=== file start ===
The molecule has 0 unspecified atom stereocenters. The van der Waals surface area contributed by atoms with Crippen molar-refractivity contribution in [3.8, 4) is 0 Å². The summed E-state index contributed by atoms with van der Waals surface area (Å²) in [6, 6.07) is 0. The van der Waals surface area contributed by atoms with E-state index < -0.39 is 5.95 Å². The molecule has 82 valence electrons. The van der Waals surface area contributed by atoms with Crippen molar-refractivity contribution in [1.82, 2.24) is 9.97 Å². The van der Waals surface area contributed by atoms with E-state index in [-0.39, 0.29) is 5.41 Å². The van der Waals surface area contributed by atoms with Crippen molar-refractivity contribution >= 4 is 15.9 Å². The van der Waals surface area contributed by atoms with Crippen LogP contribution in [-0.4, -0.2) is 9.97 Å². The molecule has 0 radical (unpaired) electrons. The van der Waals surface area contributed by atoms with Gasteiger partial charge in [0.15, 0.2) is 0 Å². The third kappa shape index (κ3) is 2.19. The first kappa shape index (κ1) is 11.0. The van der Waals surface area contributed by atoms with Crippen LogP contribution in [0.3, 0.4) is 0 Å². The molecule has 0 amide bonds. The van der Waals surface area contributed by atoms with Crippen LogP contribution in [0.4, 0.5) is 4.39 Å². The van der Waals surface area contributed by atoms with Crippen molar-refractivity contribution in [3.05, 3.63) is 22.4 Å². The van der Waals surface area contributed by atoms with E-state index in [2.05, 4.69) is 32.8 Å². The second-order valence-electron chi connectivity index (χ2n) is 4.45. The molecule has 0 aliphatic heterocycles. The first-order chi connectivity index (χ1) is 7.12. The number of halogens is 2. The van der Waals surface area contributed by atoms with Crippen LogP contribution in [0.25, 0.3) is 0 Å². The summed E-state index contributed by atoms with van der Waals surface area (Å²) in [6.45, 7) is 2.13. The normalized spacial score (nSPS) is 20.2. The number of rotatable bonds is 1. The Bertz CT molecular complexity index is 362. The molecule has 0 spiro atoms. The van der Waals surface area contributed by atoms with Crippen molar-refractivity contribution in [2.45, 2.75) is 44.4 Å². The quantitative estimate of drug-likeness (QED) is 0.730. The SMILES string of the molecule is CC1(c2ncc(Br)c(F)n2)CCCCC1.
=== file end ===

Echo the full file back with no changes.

The molecule has 0 unspecified atom stereocenters. The van der Waals surface area contributed by atoms with Crippen molar-refractivity contribution in [3.8, 4) is 0 Å². The summed E-state index contributed by atoms with van der Waals surface area (Å²) in [6, 6.07) is 0. The van der Waals surface area contributed by atoms with E-state index < -0.39 is 5.95 Å². The molecule has 82 valence electrons. The van der Waals surface area contributed by atoms with Crippen molar-refractivity contribution in [1.82, 2.24) is 9.97 Å². The van der Waals surface area contributed by atoms with E-state index in [-0.39, 0.29) is 5.41 Å². The van der Waals surface area contributed by atoms with Crippen molar-refractivity contribution >= 4 is 15.9 Å². The van der Waals surface area contributed by atoms with Crippen LogP contribution in [-0.4, -0.2) is 9.97 Å². The molecule has 0 radical (unpaired) electrons. The van der Waals surface area contributed by atoms with Gasteiger partial charge in [0.15, 0.2) is 0 Å². The third kappa shape index (κ3) is 2.19. The first kappa shape index (κ1) is 11.0. The van der Waals surface area contributed by atoms with Crippen LogP contribution in [0.3, 0.4) is 0 Å². The molecule has 0 amide bonds. The van der Waals surface area contributed by atoms with Crippen LogP contribution in [0.4, 0.5) is 4.39 Å². The van der Waals surface area contributed by atoms with Crippen molar-refractivity contribution in [3.05, 3.63) is 22.4 Å². The van der Waals surface area contributed by atoms with E-state index in [2.05, 4.69) is 32.8 Å². The second-order valence-electron chi connectivity index (χ2n) is 4.45. The molecule has 0 aliphatic heterocycles. The first-order chi connectivity index (χ1) is 7.12. The number of halogens is 2. The van der Waals surface area contributed by atoms with Crippen LogP contribution in [0.25, 0.3) is 0 Å². The summed E-state index contributed by atoms with van der Waals surface area (Å²) in [6.45, 7) is 2.13. The normalized spacial score (nSPS) is 20.2. The number of rotatable bonds is 1. The Bertz CT molecular complexity index is 362. The molecule has 0 spiro atoms. The van der Waals surface area contributed by atoms with Crippen molar-refractivity contribution in [2.45, 2.75) is 44.4 Å². The quantitative estimate of drug-likeness (QED) is 0.730. The SMILES string of the molecule is CC1(c2ncc(Br)c(F)n2)CCCCC1.